Academic journal article The Journal of Baha'i Studies

The Active Force and That Which Is Its Recipient: A Bahá'í View of Creativity

Academic journal article The Journal of Baha'i Studies

The Active Force and That Which Is Its Recipient: A Bahá'í View of Creativity

Article excerpt

We often think, naively, that missing data are the primary impediments to intellectual progress- just find the right facts and all problems will dissipate. But barriers are often deeper and more abstract in thought. We must have access to the right metaphor, not only to the requisite information. Revolutionary thinkers are not, primarily, gatherers of facts, but weavers of new intellectual structures.

-Stephen Jay Gould, The Flamingo's Smile

LAWFUL ORDER, UNCERTAINTY, AND THE DYNAMICS OF CREATION

This exploration of creativity begins with a perspective on fundamental reality derived from study of the Bahá'í Writings. At first, the Bahá'í view seems somewhat paradoxical. Reality has both a quality of "sameness" and a quality of "relativity," which means things can look very different depending on how one is looking:

earthly and heavenly, material and spiritual, accidental and essential, particular and universal, foundation and structure, appearance and reality and the essence of all things, both inwardly and outwardly-all of these are connected one with another and are interrelated in such a manner that we find that drops are patterned after seas, and that atoms are structured after suns in proportion to their capacities and potentialities. For particulars in relation to what is below them are universals, and what are great universals...are in fact particulars in relation to the realities and beings which are superior to them. Universal and particular are in reality incidental and relative considerations. ('Abdu'l-Bahá, "Tablet of the Universe")

All elements of reality are similar and radically different according to how they are perceived and connected to one another. Scientists believe that the causal laws that govern the universal system are really quite simple. However, the dynamics involved in the operation of these laws may be quite complicated, even for relatively simple situations. Dynamics that are easily understood and predicted when two objects interact-such as one planet orbiting one star-become excruciatingly difficult when more objects are introduced. The world we observe is full of variability, which arises out of the operation of simple invariable laws (Stewart).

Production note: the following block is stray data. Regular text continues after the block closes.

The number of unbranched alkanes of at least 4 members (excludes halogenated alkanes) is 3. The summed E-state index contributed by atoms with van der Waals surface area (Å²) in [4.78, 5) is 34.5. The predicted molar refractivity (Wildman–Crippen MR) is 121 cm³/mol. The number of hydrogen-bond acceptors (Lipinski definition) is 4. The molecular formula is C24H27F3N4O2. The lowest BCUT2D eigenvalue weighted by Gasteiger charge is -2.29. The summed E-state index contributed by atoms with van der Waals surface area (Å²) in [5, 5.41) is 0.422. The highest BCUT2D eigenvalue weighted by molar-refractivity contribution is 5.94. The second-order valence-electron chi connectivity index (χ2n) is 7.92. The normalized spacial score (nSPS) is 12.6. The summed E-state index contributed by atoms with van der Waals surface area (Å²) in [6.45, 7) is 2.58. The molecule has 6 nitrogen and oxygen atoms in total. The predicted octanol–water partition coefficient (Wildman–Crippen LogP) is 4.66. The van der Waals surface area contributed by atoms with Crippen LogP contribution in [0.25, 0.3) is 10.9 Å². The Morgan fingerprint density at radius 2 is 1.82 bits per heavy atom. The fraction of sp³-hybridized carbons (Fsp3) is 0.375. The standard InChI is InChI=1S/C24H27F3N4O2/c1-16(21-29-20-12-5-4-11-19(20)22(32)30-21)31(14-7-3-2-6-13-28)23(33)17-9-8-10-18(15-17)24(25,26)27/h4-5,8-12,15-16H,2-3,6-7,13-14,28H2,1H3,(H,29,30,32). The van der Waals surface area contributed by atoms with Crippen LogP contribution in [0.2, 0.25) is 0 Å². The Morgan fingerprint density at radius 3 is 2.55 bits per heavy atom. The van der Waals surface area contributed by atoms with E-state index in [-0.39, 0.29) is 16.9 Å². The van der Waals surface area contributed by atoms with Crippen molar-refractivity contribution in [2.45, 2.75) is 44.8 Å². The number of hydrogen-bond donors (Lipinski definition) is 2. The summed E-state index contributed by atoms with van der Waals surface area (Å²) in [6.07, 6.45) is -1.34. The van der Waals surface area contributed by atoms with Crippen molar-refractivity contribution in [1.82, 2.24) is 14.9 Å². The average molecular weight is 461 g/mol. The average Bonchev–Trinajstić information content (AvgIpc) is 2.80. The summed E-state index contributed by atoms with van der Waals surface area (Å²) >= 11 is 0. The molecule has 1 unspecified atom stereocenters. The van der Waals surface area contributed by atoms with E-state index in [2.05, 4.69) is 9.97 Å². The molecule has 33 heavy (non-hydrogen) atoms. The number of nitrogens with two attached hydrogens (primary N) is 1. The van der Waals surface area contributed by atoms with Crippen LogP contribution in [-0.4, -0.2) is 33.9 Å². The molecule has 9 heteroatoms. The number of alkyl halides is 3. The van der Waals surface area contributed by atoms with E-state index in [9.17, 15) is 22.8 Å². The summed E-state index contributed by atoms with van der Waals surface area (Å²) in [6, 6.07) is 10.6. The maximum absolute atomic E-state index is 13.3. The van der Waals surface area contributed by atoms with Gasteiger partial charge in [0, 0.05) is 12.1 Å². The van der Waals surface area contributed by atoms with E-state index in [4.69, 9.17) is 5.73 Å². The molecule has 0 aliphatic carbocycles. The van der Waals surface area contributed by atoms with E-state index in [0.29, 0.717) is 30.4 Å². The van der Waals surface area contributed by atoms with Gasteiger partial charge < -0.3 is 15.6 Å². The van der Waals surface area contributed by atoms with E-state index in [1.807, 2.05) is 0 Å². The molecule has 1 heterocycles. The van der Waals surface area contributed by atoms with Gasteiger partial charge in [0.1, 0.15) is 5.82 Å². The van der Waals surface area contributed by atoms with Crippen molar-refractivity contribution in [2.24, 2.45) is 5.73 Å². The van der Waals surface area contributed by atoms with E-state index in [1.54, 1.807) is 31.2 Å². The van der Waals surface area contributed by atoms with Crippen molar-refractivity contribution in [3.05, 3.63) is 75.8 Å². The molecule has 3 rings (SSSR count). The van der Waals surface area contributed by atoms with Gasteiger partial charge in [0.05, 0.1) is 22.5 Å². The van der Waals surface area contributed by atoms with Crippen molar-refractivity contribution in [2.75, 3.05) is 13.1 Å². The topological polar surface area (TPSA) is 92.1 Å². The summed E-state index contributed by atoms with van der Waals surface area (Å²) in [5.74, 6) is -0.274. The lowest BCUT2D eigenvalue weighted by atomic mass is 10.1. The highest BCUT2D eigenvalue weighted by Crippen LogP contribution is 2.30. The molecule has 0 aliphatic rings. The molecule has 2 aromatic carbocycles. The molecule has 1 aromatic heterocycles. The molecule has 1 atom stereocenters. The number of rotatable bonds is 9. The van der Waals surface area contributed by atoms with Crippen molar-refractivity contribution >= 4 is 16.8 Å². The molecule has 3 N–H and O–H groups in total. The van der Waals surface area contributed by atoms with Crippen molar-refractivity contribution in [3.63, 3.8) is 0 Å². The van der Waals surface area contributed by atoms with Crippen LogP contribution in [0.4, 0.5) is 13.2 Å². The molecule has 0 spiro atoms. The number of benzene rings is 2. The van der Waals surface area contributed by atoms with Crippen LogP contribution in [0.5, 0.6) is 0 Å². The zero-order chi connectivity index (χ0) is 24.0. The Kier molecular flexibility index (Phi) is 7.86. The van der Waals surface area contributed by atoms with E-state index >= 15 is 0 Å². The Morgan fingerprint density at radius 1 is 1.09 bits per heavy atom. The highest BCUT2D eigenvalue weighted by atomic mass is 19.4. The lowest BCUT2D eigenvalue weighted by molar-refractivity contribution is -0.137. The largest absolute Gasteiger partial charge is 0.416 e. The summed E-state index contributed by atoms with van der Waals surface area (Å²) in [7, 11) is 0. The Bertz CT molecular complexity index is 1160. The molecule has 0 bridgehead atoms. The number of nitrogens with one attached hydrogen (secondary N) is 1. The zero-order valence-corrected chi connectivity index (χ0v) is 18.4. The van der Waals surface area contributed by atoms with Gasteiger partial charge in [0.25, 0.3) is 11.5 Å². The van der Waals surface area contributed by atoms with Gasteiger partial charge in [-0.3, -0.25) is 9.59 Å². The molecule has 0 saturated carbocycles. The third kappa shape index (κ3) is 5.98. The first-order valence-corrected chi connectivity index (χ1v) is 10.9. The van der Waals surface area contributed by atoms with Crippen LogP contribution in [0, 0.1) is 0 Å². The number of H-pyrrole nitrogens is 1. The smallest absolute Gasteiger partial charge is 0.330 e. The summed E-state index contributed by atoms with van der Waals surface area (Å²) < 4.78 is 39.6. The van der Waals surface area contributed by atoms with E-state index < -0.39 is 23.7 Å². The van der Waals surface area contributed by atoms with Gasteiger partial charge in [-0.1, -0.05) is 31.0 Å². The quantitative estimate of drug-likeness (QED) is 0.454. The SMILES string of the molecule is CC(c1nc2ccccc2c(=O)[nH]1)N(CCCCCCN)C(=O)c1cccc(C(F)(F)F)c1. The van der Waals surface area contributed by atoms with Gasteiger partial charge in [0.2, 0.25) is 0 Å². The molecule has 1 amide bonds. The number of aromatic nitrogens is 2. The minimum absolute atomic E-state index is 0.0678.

The variability of things is due to the vast array of contingent events which interact many times with slightly different initial conditions, resulting in outcomes which differ, at least slightly, each time (Gleick; Briggs and Peat; Buchanan). It is the interaction of myriad elements and forces within a universal, ordered association that defines life and human beings, not a particular planetary matrix or physical prototype. As Abdu'l-Bahá suggests:

every single thing has an effect and influence upon every other, either independently or through a causal chain. In sum, the completeness of each and every thing- that is, the completeness which you now see in man, or in other beings, with regard to their parts, members, and powers-arises from their component elements, their quantities and measures, the manner of their combination, and their mutual action, interaction, and influence. When all these are brought together, then man comes into existence.

As the completeness of man stems entirely from the component elements, their measure, their manner of combination, and the mutual action and interaction of other beings-and since man was produced ten or a hundred thousand years ago from the same earthly elements, with the same measures and quantities, the same manner of composition and combination, and the same interactions with other beings- it follows that man was exactly the same then as exists now. (Some Answered Questions 46:6-7)

A more interesting question is what grounding laws and organizational principles govern the dynamics of these interacting forces. As a material entity, the universal system is defined by three primary characteristics: the composition of elements, motion, and causality. The reality of composition and motion has the inevitable consequence that all material entities are phenomenal, that is, temporary. …

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